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The main engine of the Alsatian economy is the tertiary sector, including tourism. The industrial sector also performs well in Alsace, as does agriculture, although it is no longer so important in terms of added value for the economy. Nevertheless, with around 25% of the workforce employed in industry, Alsace is still one of the largest industrial regions in France. The four largest industrial sectors are mechanical equipment, food processing, plastics processing and automobile manufacturing.
In terms of its contribution to gross domestic product, Alsace ranks second in France, after Ile de France, in terms of wealth. The region also has a relatively low unemployment rate.
More than 60,000 Alsatians work in Germany and Switzerland.
Service sector 69%
Alsace has two international airports with Strasbourg Airport and Euro Airport Basel/Mulhouse/Freiburg. The latter is showing very strong growth, especially for cargo and charter flights.
Alsace is part of the French and German road and rail networks, which are very important for Europe. More than 6 million tonnes of goods are transported every year by road and rail.
The Rhine, which forms a natural border between Alsace and Germany, is the most important commercial waterway in Europe and Alsace has several important ports on this river, including Port Autonome de Strasbourg, Port de Colmar-Centre-Alsace and the Port de Mulhouse-Rhin.
Many Alsace companies are mainly focused on Germany, which is also where about half of the investments come from.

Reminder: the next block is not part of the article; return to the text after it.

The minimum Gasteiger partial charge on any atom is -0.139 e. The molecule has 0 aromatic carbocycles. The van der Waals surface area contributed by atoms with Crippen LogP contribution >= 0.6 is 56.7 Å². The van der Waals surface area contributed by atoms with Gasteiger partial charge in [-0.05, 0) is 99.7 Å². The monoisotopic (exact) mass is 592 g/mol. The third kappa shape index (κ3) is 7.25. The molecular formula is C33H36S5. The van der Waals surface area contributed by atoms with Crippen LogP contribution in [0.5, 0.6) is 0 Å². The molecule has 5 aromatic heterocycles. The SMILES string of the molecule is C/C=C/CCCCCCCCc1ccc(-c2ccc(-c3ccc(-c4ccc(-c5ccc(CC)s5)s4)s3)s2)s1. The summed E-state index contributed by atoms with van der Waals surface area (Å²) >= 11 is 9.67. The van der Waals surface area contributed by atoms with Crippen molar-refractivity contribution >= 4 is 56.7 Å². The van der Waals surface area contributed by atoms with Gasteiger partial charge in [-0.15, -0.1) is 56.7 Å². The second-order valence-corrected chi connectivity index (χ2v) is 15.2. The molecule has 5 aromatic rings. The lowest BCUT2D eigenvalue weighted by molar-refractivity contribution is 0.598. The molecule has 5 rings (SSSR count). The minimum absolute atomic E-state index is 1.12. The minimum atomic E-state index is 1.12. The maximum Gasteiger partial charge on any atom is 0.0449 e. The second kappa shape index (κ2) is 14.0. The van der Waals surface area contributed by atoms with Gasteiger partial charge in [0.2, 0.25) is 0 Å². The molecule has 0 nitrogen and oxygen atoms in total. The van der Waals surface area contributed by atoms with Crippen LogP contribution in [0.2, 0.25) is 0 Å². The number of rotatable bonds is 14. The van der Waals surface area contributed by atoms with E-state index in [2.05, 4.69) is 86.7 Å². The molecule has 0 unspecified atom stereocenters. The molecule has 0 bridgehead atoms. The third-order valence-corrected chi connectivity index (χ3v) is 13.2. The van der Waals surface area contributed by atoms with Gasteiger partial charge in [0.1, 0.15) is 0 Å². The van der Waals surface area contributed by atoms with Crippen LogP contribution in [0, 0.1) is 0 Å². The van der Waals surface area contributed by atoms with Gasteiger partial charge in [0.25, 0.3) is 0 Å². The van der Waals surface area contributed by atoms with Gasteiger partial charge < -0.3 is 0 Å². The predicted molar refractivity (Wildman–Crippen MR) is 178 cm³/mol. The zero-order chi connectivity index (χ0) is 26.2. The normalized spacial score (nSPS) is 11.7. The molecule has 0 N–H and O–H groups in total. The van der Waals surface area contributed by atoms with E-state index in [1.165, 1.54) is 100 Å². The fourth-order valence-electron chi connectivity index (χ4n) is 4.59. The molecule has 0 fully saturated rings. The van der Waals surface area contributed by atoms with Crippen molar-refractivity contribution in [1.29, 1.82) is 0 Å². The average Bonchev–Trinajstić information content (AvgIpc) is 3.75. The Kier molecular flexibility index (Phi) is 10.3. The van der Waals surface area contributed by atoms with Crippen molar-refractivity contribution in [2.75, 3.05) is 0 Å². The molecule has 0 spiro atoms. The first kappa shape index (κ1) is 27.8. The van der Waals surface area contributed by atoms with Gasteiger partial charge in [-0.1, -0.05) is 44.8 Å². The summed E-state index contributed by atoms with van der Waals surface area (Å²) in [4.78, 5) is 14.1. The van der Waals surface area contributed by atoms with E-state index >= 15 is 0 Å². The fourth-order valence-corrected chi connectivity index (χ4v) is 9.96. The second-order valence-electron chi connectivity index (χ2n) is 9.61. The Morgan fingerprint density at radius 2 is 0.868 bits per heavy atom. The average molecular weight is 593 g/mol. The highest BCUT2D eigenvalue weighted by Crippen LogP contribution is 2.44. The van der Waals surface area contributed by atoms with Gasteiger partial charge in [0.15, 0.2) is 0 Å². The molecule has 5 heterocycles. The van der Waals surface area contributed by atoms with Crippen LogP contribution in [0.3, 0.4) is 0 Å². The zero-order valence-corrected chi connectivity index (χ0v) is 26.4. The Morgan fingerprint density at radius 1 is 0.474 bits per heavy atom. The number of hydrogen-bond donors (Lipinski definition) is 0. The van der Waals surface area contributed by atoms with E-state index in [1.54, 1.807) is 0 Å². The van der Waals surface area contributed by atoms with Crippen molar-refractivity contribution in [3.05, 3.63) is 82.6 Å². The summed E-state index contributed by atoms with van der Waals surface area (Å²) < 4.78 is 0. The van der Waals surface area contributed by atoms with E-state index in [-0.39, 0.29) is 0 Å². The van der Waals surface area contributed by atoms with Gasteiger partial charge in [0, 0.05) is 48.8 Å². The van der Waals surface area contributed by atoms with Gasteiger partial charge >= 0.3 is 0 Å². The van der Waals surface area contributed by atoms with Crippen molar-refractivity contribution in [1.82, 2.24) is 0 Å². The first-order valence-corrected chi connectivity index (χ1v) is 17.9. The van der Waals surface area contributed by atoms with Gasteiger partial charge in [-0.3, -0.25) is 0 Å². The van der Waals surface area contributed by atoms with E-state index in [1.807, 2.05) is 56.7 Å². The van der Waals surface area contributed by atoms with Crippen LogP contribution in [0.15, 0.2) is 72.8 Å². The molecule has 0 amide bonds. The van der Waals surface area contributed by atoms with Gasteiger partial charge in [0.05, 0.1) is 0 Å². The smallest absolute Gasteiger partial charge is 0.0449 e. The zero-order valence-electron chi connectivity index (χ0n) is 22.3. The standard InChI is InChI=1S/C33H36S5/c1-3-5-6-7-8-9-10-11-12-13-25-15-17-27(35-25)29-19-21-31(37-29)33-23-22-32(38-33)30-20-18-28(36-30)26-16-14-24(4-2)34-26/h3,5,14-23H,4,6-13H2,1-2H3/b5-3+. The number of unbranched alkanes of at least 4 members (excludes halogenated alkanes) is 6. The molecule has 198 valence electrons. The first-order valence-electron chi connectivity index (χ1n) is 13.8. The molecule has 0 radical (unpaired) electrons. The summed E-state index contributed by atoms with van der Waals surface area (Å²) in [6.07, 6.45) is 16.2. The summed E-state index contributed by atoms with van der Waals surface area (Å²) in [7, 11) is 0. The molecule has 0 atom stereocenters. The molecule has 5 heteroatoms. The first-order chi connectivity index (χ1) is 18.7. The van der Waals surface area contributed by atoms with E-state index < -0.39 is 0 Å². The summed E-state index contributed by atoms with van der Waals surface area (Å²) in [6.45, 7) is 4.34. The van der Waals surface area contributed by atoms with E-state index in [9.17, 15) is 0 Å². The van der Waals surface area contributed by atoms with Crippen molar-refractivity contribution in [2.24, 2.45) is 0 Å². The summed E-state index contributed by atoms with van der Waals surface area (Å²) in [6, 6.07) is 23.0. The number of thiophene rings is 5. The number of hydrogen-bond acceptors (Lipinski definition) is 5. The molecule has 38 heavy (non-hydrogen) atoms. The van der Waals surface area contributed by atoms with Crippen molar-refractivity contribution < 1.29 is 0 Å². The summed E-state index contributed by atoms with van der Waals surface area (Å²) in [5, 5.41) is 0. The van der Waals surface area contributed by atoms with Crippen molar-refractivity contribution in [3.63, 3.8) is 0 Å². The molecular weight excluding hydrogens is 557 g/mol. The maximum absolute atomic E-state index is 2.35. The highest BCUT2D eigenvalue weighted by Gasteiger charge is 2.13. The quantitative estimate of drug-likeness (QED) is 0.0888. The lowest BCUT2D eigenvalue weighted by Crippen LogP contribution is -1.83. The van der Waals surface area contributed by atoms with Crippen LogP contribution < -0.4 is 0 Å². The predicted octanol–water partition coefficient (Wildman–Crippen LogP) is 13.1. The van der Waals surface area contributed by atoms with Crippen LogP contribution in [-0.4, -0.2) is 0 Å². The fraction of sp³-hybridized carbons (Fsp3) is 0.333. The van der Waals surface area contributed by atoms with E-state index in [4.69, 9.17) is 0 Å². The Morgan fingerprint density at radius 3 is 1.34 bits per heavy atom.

In France, more and more "Brainparks" or "Technopôles" are being set up. These are industrial parks for emerging high-tech companies, located near university complexes and thematically or regionally oriented. Villa districts, shopping centres and leisure centres are often built around technopôles, providing a pleasant working environment. Two of these technopôles are located in Alsace, the Technopôle de Mulhouse and the Strasbourg Technopôle.
By European standards, Alsace is in the unique possession of many energy sources, such as gas, oil, nuclear energy, coal and hydraulic energy. The production of electricity in Alsace has doubled since 1975, mainly due to the installation of the nuclear power plant in Fessenheim in 1977. The promotion of 'green' energy is also high on the priority list of Alsace, including wind energy, bio-energy, and especially solar energy.
In 1903, the world's largest potash deposit was discovered in Wittelsheim, near Mulhouse. Today, this so-called potash is used as a fertiliser in agriculture.
The most important trading countries for Alsace are Germany, United Kingdom, Italy, Switzerland, Spain, the Netherlands, United States, Belgium and China. In recent years, trade with former Eastern Bloc countries has increased significantly.
The towns of Erstein and Benfeld are centres of tobacco cultivation. The town of Ebersheim has the highest production in France.
South-west of Strasbourg lies the "Pays du Chou", where the cabbages for the famous Alsatian choucroute dishes come from. In Krautergersheim alone, more than 10,000 tonnes of white cabbage are turned into sauerkraut every year, one sixth of France's total production.
North-west of Strasbourg, between the rivers Bruche and Zorn, lies the "corniche of Alsace". It is a rich and fertile agricultural area, where not only corn but also sugar beet, hops and tobacco are grown.
Dominicus, J. / Vogezen, Elzas
Elzas, Vogezen, Champagne
Graaf, G. de / Vogezen en Elzas
Schuppen, S. van / Vogezen, Elzas en Lotharingen
Tschirner, S. / Elzas, Vogezen
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